Economic & Investment Outlook
Global economic growth remains stable, but at a pace that is slower than recorded last year. There continues to be a divergence between the performance of manufacturing and service sectors. Manufacturing activity remains negatively affected by escalating tariffs, while most service industries in developed countries continue to exhibit growth.
The Canadian economy has been rebuilding momentum following a winter slow-down. Spending by households and businesses rebounded in the first quarter, while the housing sector is no longer acting as a drag on growth.
In April, Canadian wholesale trade jumped by 1.7% and economic growth rose 0.3%. The Oil & Gas sector was the main contributor to the increase due to the partial reversal of Alberta's oil production curtailments.
The Canadian labour market produced 106,000 new jobs in April. This is the largest monthly employment gain since the government started collecting data in 1976. Further job gains in May decreased the unemployment level to a record 4.5%, which is a 45-year low.
The labour market has been strong since mid-2016 and has remained a bright spot for our economy. The Canadian economy has added 426,400 jobs over the last 12 months.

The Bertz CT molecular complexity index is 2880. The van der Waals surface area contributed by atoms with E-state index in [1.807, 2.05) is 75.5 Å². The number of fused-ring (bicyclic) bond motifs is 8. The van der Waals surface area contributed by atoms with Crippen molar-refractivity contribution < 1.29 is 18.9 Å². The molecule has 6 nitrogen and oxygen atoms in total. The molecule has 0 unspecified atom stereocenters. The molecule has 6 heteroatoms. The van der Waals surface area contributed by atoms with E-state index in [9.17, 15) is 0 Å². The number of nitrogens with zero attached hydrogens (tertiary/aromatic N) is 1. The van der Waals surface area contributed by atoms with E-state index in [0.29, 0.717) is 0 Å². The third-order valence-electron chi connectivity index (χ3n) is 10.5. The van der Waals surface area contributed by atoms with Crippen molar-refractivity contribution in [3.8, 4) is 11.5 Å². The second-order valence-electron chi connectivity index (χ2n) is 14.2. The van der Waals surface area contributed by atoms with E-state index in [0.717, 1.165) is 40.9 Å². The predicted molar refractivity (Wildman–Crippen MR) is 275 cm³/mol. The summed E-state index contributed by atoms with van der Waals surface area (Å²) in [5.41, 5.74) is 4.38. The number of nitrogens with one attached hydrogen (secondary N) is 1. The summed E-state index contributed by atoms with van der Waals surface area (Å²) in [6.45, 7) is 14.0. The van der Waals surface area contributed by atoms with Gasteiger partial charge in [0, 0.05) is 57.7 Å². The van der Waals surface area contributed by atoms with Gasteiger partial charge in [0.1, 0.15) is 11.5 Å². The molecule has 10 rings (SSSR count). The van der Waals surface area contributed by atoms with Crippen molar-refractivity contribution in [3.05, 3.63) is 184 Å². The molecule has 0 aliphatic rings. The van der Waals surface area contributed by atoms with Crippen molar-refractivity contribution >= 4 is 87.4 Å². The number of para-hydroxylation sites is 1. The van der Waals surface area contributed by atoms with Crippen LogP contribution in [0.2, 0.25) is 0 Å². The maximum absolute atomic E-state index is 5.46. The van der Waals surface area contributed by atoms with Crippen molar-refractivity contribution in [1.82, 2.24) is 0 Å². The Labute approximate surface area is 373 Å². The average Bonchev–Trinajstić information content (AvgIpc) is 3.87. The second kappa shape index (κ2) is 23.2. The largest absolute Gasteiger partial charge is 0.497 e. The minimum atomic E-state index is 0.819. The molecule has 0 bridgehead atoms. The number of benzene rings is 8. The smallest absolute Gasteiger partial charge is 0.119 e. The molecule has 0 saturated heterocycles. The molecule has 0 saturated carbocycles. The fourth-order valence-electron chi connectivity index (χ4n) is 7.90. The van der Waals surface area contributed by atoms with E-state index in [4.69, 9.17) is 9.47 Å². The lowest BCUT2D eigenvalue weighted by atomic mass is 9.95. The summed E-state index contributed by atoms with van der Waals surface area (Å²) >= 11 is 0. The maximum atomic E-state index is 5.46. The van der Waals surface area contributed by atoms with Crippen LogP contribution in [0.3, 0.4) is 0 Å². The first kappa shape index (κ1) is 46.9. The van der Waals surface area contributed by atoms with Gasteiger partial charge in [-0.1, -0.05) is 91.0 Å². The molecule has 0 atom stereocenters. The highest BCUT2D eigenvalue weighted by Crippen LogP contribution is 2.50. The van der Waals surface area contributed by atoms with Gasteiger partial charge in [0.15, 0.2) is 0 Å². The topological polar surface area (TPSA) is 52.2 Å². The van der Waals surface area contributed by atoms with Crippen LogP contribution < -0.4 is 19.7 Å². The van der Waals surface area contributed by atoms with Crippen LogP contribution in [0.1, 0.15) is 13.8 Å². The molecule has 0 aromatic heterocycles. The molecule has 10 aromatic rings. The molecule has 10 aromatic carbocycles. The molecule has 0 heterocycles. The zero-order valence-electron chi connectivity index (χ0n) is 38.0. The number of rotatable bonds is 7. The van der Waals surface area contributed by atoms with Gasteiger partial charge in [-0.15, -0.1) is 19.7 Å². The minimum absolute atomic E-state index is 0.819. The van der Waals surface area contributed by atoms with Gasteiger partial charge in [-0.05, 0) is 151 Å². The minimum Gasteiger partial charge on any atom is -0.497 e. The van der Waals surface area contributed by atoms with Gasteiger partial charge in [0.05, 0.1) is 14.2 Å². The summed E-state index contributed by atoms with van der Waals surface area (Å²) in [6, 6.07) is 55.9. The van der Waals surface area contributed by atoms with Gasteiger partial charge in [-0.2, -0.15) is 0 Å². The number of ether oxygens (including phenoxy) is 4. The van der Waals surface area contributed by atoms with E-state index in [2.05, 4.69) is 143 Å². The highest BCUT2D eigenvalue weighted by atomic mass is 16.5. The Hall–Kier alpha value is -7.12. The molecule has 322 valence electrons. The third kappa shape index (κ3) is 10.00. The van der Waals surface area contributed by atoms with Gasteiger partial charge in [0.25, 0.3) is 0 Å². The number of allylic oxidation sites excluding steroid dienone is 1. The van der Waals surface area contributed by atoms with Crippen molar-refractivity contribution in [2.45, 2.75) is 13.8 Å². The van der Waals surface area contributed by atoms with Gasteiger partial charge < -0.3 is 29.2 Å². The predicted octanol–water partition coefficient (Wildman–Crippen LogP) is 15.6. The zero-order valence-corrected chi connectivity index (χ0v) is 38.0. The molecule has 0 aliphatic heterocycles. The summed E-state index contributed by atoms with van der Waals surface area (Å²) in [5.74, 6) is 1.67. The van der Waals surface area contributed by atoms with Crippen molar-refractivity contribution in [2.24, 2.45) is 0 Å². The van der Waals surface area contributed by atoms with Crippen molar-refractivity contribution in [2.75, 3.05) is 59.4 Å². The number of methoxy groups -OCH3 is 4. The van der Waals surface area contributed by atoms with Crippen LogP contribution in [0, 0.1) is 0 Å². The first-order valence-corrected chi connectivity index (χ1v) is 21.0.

Unlike many other developed economies, the inflation rate in Canada continues to increase. The monthly increase in May was 2.4%, led by higher prices for food. This increase should support the view that the Bank of Canada will hold off from cutting interest rates in the near term.
The backdrop for some major export sectors is becoming more challenging as a result of Canada being drawn into the US-China trade dispute. This began when the US requested the arrest and extradition by Canada of the chief financial officer of Huawei, the premier Chinese telecommunications and consumer electronics manufacturer.
After the arrest, Chinese authorities warned of further actions if she was not released, and then acted on the threat by stopping imports of Canadian canola and suspending import permits for three pork producers.
This diplomatic conflict intensified at the end of June, when China suspended all Canadian meat exports to their country. This action is a significant escalation as China represents 22% of pork exports and is also the fifth-largest beef and veal export market, according to Statistics Canada.